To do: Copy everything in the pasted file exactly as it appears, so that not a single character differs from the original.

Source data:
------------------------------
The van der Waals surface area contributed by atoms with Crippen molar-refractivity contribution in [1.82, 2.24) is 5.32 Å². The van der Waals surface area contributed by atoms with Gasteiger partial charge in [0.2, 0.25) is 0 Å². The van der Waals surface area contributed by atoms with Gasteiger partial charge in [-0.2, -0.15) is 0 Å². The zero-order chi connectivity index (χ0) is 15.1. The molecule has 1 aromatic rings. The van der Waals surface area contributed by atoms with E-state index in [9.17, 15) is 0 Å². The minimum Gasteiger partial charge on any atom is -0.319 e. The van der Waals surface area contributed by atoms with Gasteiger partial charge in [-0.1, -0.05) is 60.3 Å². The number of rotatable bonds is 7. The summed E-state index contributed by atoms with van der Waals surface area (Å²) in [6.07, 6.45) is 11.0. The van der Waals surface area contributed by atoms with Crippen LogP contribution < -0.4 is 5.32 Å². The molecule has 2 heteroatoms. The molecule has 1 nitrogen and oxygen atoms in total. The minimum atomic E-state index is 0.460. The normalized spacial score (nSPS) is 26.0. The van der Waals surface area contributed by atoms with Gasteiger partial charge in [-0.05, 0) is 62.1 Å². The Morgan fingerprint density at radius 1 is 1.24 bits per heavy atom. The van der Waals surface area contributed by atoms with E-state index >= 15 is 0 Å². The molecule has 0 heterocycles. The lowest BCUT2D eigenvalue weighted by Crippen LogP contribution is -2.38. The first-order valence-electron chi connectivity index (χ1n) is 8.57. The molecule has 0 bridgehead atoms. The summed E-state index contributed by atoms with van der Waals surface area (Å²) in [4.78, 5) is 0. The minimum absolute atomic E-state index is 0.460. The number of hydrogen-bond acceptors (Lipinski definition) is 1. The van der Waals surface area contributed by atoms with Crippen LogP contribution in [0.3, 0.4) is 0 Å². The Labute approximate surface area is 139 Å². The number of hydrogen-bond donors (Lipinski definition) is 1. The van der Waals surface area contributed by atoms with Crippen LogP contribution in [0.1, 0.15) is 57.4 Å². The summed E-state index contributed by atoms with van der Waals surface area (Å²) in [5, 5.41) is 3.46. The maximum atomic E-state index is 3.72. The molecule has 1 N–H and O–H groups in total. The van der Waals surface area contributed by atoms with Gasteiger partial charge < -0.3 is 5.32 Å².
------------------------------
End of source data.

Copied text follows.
The van der Waals surface area contributed by atoms with Crippen molar-refractivity contribution in [1.82, 2.24) is 5.32 Å². The van der Waals surface area contributed by atoms with Gasteiger partial charge in [0.2, 0.25) is 0 Å². The van der Waals surface area contributed by atoms with Gasteiger partial charge in [-0.2, -0.15) is 0 Å². The zero-order chi connectivity index (χ0) is 15.1. The molecule has 1 aromatic rings. The van der Waals surface area contributed by atoms with E-state index in [9.17, 15) is 0 Å². The minimum Gasteiger partial charge on any atom is -0.319 e. The van der Waals surface area contributed by atoms with Gasteiger partial charge in [-0.1, -0.05) is 60.3 Å². The number of rotatable bonds is 7. The summed E-state index contributed by atoms with van der Waals surface area (Å²) in [6.07, 6.45) is 11.0. The van der Waals surface area contributed by atoms with Crippen LogP contribution < -0.4 is 5.32 Å². The molecule has 2 heteroatoms. The molecule has 1 nitrogen and oxygen atoms in total. The minimum atomic E-state index is 0.460. The normalized spacial score (nSPS) is 26.0. The van der Waals surface area contributed by atoms with Gasteiger partial charge in [-0.05, 0) is 62.1 Å². The Morgan fingerprint density at radius 1 is 1.24 bits per heavy atom. The van der Waals surface area contributed by atoms with E-state index >= 15 is 0 Å². The molecule has 0 heterocycles. The lowest BCUT2D eigenvalue weighted by Crippen LogP contribution is -2.38. The first-order valence-electron chi connectivity index (χ1n) is 8.57. The molecule has 0 bridgehead atoms. The summed E-state index contributed by atoms with van der Waals surface area (Å²) in [4.78, 5) is 0. The minimum absolute atomic E-state index is 0.460. The number of hydrogen-bond acceptors (Lipinski definition) is 1. The van der Waals surface area contributed by atoms with Crippen LogP contribution in [0.3, 0.4) is 0 Å². The Labute approximate surface area is 139 Å². The number of hydrogen-bond donors (Lipinski definition) is 1. The van der Waals surface area contributed by atoms with Crippen LogP contribution in [0.1, 0.15) is 57.4 Å². The summed E-state index contributed by atoms with van der Waals surface area (Å²) in [5, 5.41) is 3.46. The maximum atomic E-state index is 3.72. The molecule has 1 N–H and O–H groups in total. The van der Waals surface area contributed by atoms with Gasteiger partial charge < -0.3 is 5.32 Å².